Russell Crowe is an ass. Everyone knows this. So when he recently went on a rant about how there are plenty of parts for women in movies so they should just shut their yaps and “act their age” no one was surprised by the medium or the message. As long as there’s been movies, there’s been sexism and by god, where sexism goes so does ageism.
Looking at this year’s Oscar nominations it was pretty clear to me that meatier roles go to men, but I’m not going to sit here and lament the missed opportunities when instead I could be celebrating the success.
Earlier today, Paul Feig posted an untitled photo to Twitter featuring Kristen Wiig, Melissa McCarthy, Kate McKinnon, and Leslie Jones. Feig provided absolutely no comment but fans were quick to speculate that this was the cast of his much-discussed reboot of The Ghostbusters franchise. McKinnon and Jones are both current members of SNL while Wiig and McCarthy are already Feig collaborators, having co-starred in Bridesmaids, the highest grossing domestic R-rated female comedy of all time, edging out Sex and the City (2008).
Meanwhile, at Sundance, Emily Nussbaum, award-winning critic for the New Yorker, moderated a panel of “Serious Ladies” featuring the uber-talented Wiig, Jenji Kohan (who wrote for Sex and the City and Gilmore Girls before creating Orange Is the New Black and Weeds), Lena Dunham (creator and star of Girls) and Mindy Kaling (writer\producer\star of The Mindy Project). Although they’re all at the top of their game, they all shared stories about how tough it was to break in. Kohan recalled male-dominated writers’ rooms where one cave-dweller told her “If God had meant women to be in a writer’s room he wouldn’t have made breasts so distracting.” Kaling discussed the pressure to be a role-model versus the artist’s craving to push the envelope and maybe even offend. Sometimes feminism means creating a female character that isn’t necessarily “likeable.”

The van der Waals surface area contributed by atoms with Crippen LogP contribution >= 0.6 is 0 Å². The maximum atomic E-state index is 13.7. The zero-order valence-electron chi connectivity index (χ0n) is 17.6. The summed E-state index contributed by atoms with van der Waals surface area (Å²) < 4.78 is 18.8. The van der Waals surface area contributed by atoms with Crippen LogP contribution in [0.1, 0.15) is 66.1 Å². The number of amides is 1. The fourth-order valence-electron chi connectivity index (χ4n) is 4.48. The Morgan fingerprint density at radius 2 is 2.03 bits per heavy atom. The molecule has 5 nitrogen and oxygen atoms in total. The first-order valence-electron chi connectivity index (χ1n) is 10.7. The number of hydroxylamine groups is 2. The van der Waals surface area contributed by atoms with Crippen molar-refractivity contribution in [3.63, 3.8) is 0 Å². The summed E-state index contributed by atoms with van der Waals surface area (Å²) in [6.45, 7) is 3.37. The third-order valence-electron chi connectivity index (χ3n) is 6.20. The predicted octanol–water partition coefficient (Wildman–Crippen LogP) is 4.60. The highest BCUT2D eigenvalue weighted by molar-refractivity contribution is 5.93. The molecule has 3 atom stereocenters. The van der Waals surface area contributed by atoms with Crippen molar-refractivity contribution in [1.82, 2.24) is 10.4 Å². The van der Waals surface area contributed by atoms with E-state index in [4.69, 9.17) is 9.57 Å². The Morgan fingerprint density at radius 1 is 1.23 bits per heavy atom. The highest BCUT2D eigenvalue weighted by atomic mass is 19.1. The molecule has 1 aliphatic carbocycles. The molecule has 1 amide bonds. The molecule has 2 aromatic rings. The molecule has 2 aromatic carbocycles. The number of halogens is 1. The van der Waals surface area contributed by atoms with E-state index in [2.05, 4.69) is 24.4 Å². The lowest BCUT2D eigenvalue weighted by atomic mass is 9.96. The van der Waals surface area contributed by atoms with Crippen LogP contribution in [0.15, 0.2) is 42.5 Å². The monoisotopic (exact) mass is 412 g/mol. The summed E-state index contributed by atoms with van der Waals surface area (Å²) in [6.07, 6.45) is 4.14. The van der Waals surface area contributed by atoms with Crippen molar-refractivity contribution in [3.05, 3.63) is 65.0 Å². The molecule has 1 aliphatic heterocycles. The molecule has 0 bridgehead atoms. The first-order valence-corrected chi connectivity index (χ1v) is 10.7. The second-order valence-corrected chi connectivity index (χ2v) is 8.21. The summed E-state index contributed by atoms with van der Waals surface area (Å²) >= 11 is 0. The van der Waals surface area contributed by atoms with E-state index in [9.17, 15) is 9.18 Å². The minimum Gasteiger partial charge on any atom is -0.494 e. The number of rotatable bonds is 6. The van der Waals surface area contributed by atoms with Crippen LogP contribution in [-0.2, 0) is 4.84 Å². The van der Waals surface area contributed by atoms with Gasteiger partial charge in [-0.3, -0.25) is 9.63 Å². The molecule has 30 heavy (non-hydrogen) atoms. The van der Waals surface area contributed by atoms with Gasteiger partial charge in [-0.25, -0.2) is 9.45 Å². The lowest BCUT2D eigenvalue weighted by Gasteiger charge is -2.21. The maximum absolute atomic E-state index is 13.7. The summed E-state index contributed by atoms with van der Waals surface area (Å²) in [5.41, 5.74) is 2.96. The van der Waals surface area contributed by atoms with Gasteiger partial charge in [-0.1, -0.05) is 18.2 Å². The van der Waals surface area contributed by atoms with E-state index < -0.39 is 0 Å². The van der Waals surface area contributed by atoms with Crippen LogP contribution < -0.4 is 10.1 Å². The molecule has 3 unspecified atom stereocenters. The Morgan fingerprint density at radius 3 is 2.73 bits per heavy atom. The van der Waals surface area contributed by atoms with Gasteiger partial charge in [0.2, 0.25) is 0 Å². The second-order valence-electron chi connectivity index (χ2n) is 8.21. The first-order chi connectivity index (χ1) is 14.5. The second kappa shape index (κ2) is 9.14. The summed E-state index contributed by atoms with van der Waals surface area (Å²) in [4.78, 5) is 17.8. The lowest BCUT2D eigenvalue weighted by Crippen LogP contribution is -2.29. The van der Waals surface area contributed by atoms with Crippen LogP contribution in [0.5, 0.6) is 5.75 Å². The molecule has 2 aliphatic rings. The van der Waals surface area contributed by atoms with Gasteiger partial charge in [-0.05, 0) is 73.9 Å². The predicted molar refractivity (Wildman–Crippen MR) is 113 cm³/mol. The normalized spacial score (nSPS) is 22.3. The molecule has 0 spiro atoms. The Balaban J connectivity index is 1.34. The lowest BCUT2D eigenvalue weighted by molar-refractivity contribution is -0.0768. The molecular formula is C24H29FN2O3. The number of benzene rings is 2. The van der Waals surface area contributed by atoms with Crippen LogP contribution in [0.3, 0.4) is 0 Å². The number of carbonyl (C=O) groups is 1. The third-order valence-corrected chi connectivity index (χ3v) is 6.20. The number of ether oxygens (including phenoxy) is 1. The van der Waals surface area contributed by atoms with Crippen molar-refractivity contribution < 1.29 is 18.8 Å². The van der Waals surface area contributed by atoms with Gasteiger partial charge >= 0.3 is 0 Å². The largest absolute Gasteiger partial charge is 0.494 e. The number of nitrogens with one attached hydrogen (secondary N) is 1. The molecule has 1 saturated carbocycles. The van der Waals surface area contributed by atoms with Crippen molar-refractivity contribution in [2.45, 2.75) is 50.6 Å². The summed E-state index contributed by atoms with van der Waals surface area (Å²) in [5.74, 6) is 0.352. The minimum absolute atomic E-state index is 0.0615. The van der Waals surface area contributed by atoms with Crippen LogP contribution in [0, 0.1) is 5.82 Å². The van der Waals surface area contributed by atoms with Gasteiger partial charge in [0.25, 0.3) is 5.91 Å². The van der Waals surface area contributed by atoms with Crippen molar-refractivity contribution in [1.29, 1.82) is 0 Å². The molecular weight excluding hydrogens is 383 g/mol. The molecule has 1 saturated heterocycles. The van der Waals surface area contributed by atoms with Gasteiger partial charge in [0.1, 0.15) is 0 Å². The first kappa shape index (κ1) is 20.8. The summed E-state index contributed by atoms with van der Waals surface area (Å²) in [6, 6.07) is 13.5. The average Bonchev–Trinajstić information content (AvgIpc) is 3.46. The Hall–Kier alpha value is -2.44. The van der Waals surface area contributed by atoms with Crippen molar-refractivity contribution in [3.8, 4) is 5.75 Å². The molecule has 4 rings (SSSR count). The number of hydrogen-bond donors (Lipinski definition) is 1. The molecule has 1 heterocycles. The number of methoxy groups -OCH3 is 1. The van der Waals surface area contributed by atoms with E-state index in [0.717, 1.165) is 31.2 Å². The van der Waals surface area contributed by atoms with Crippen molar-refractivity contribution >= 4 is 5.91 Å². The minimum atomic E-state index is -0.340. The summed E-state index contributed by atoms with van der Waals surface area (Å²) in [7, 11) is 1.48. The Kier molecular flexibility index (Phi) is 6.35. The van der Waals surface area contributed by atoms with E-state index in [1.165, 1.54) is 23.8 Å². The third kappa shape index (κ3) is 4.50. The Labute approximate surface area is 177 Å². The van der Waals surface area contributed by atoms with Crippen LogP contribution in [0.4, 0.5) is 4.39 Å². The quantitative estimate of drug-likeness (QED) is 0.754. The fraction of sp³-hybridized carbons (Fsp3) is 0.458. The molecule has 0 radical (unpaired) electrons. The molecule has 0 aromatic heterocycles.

Dunham, who recently released a memoir, spoke about the difficulty women face in being mistaken for the characters they play (and wondered why Woody Allen and Larry David don’t get pigeonholed in quite the same way). She hopes to one day see women outnumber men in their profession – “That would be my favourite, if guys some day were to say, ‘It’s impossible to get into Hollywood! It’s a women’s club!’ ”
Jenji Kohan pointed out that she was still expected to write material about weddings and motherhood, a notion she challenges with the huge success of her show, Orange Is The New Black. That series, a Netflix original, won big at the Screen Actors Guild awards on Sunday. Uzo Aduba took home Outstanding Performance by a Female Actor in a Comedy Series that night (she plays “Crazy Eyes), and gave a heartfelt speech. But the best part was the love and support coming from the OITNB table – it’s always heartening to see women cheering each other on. Aduba was back on stage before long – the show also won Outstanding Performance by an Ensemble in a Comedy Series, wrestling away the honour from Modern Family. What a great sight to see so many strong and talented ladies on the stage at once.
There are still mountains to climb for women in Hollywood, but if you look around (or follow our Twitter feed – @assholemovies ) you’ll find brave mountaineers everywhere. Just today it was announced that Toy Story 4 would be making its way to theatres in 2017 and that Rashida Jones and her writing partner Will McCormack would be tapped for the screenplay. Although they only have one previous credit to their names (Celeste and Jesse Forever), John Lasseter insists he “wanted to get a strong female voice in the writing of this.” This is a nice change from Pixar’s usually male-dominated animated lineup (Buzz, Woody, Nemo, Mike, Sully, Wall-E, etc) and a step in the right direction for us all.